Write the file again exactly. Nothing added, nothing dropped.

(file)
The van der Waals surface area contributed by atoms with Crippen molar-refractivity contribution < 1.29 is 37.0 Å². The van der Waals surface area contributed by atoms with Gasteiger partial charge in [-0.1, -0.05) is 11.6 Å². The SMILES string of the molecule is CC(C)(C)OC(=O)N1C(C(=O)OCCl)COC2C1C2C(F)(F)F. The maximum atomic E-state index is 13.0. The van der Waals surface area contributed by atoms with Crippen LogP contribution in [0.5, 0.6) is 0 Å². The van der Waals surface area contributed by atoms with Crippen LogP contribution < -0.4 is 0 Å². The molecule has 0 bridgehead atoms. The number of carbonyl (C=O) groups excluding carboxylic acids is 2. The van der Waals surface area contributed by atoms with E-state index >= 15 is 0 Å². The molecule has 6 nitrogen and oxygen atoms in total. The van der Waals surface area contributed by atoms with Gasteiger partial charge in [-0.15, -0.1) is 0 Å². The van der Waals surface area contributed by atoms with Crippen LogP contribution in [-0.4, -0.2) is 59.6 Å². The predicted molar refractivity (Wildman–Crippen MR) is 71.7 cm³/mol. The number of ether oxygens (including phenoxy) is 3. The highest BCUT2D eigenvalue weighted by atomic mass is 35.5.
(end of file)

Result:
The van der Waals surface area contributed by atoms with Crippen molar-refractivity contribution < 1.29 is 37.0 Å². The van der Waals surface area contributed by atoms with Gasteiger partial charge in [-0.1, -0.05) is 11.6 Å². The SMILES string of the molecule is CC(C)(C)OC(=O)N1C(C(=O)OCCl)COC2C1C2C(F)(F)F. The maximum atomic E-state index is 13.0. The van der Waals surface area contributed by atoms with Crippen LogP contribution in [0.5, 0.6) is 0 Å². The van der Waals surface area contributed by atoms with Crippen LogP contribution < -0.4 is 0 Å². The molecule has 0 bridgehead atoms. The number of carbonyl (C=O) groups excluding carboxylic acids is 2. The van der Waals surface area contributed by atoms with E-state index >= 15 is 0 Å². The molecule has 6 nitrogen and oxygen atoms in total. The van der Waals surface area contributed by atoms with Gasteiger partial charge in [-0.15, -0.1) is 0 Å². The van der Waals surface area contributed by atoms with Crippen LogP contribution in [-0.4, -0.2) is 59.6 Å². The predicted molar refractivity (Wildman–Crippen MR) is 71.7 cm³/mol. The number of ether oxygens (including phenoxy) is 3. The highest BCUT2D eigenvalue weighted by atomic mass is 35.5.